Figure 2: Kinetic viral loads in respiratory secretions and blood of MERS patients.
figure2

Changes of average viral loads in respiratory and plasma samples are presented. The patients were classified into group I ~ IV (G I ~ IV) based on disease severity and mortality as described in the text. Gray boxes indicate the average periods of antiviral therapy administered to the patients of each group. P09 in group III received convalescent plasma therapy twice on days 10 and 16 after symptom onset.

Kinetic responses of serum IgG and secretory IgA in respiratory samples

Antibody responses against spike (S1) antigen were measured by ELISA and compared among the four groups. Gradual increases of S1-specific serum IgG were observed in all the recovered patients regardless of disease severity, whereas serum IgG responses were generally static until the second week in the lethal patients (Fig. 3). P09 who had a long incubation period (~14 days) showed decreased antibody responses after passive plasma therapy even though she showed the highest IgG response among the patients at day 7. The effect of antiviral therapy on IgG responses is not clear.

Figure 3: Kinetic responses of serum IgG and respiratory IgA antibody in MERS patients.
figure3

Serum IgG and secretory IgA specific to spike (S1) antigen in respiratory samples were measured by ELISA. Definition of units and normalized OD (nOD) of antibody response are described in the Methods section. Gray boxes indicate the average periods of antiviral therapy administered to the patients of each group. P09 in group III received convalescent plasma therapy twice on days 10 and 16 after symptom onset.

We also examined S1-specific secretory IgA responses in respiratory secretions (Fig. 3 and Supplementary Fig. S2). The level of antigen-specific secretory IgA, as measured by relative OD or titers, generally increased up to two to three weeks after symptom onset and then reached steady state or declined in all the recovered patients. Notably, secretory IgA titers of group III patients were relatively higher than mild cases during the second and third week. Among the deceased patients, three patients (P10, 12, and 14) developed detectable secretory IgA during the second or third week, whereas P13 failed to produce the specific IgA until day 10.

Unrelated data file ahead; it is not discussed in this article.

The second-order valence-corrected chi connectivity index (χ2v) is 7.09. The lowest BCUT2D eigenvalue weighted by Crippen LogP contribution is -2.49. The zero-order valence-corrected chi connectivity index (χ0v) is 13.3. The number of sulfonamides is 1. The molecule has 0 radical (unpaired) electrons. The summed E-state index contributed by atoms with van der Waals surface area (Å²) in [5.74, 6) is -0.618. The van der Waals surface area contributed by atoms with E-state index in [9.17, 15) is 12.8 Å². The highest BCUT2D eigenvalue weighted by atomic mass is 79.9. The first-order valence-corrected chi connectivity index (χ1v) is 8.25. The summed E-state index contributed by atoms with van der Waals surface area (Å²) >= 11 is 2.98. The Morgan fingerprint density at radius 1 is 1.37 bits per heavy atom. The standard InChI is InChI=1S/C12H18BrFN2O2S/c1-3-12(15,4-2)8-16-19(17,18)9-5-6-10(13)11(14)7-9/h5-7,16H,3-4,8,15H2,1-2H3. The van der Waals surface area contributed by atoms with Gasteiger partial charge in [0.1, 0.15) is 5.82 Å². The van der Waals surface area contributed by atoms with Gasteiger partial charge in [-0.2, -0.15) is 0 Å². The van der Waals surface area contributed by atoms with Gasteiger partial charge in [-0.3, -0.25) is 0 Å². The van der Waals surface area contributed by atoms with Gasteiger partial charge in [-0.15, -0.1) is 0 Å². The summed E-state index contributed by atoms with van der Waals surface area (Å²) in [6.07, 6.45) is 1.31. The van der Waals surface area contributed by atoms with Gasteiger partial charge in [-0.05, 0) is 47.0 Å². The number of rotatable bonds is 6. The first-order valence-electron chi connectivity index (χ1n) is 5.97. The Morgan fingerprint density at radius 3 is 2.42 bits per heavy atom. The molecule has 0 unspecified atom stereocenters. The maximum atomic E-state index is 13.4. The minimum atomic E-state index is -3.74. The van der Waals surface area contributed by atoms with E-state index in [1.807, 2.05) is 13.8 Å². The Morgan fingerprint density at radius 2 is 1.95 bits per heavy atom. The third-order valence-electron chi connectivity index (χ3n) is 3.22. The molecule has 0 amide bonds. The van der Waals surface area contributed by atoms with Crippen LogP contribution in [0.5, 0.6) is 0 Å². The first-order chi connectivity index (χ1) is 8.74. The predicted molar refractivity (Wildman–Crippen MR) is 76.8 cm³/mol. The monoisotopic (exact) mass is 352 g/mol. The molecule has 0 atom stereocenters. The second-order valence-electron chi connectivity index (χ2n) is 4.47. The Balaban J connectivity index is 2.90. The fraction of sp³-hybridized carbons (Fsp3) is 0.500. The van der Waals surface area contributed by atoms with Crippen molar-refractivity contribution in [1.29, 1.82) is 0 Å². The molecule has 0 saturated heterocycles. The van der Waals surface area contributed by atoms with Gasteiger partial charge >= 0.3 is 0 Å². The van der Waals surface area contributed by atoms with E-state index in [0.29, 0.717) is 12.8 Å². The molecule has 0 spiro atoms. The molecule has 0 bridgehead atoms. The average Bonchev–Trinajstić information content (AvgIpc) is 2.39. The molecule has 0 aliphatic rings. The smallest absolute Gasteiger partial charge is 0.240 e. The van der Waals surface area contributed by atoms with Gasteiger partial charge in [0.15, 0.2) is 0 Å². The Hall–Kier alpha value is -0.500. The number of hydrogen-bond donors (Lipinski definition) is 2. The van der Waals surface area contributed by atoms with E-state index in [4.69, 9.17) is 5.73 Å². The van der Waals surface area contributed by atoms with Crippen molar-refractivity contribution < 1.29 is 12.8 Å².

The levels of S1-specific antibody responses were compared against viral loads in plasma and respiratory secretions (Fig. 4). The level of serum IgG was inversely correlated with viral loads in both plasma and respiratory secretions although these did not reach statistical significance. Respiratory viral loads were also negatively correlated with secretory IgA levels without statistical significance. Secretory IgA did not show any negative correlation with viral loads in plasma. The consistently high viral loads in the clinical samples even in the presence of specific antibodies suggest that the early antibody responses induced in systemic and mucosal immune systems may not provide sufficient protective immunity against MERS-CoV replication. Nevertheless, since we measured viral nucleic acid levels rather than infectious viral titers in the clinical samples, we cannot exclude the possibility that viral infectivity is lower due to opsonization by antiviral antibodies.